Over a third of investors who have recently bought services from an independent financial adviser (IFA) say they will “never” consider paying for investment advice in the future, according to research.
Out of 1.6 million investors in the UK who have taken out an equity investment since 2008, excluding pensions, 1 million people sought professional advice.
In a new study, market research organisation GfK found that 340,000 of those would not see the value in paying for that advice, after regulation brought in this year to ban commissions in the financial advice industry. The retail distribution review (RDR), introduced in January, aimed to raise professional standards by forcing advisers to charge set fees instead.
Financial advisors had expected that just 140,000 investors would drop out of the market in favour of dealing with a provider directly. GfK have warned that these estimations are overconfident.
Instead, the research found that 67% of recent IFA clients would prefer to go direct to the provider.
GfK divisional director for life, pensions and investments Martin Grimwood said, “Many of those people who plan to go direct are the next generation of serious investors. They are accumulating their wealth now and should be the perfect audience for the support and advice of an adviser.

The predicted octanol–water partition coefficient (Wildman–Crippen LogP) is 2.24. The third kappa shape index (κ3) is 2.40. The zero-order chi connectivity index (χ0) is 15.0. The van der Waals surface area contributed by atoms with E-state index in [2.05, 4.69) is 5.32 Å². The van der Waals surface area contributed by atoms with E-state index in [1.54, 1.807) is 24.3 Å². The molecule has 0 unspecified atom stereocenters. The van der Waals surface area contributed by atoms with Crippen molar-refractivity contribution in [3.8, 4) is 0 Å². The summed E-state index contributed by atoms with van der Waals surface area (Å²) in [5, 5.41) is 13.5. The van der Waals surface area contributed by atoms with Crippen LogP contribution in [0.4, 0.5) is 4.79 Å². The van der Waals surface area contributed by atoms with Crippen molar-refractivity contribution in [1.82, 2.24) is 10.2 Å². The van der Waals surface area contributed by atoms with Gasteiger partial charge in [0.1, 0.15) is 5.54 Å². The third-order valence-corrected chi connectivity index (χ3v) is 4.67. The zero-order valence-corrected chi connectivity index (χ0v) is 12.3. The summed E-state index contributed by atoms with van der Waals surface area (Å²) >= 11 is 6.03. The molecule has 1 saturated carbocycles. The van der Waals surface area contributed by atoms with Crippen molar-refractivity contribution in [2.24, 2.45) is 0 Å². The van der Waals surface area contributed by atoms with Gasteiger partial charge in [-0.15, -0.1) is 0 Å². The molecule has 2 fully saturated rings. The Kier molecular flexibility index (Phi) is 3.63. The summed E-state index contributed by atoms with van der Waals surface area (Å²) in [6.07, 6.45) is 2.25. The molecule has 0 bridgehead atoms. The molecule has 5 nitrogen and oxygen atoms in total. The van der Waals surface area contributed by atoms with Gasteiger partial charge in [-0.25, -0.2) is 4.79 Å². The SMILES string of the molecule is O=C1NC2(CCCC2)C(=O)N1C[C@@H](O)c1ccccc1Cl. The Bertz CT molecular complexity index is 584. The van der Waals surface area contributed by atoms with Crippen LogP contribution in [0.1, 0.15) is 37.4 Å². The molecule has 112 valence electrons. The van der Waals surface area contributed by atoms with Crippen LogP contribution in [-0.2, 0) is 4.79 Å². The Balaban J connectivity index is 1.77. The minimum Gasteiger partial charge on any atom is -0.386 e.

”We believe it’s essential that the IFA community address this potential drop-out by ensuring the value of independent advice is clearly communicated – as our research suggests this important message is failing to get across.”
In July, research by AXA Wealth suggested that one in five people who have previously not received financial advice plan to in the future to help with their pension plans.
Nick Elphick, managing director for specialist products at AXA Wealth, suggested this provided that it represents an opportunity for IFAs to prove their worth to consumers.
“Now is the time to ensure as much as possible is done to promote the benefits of professional financial advice and long-term saving more widely”, he said.
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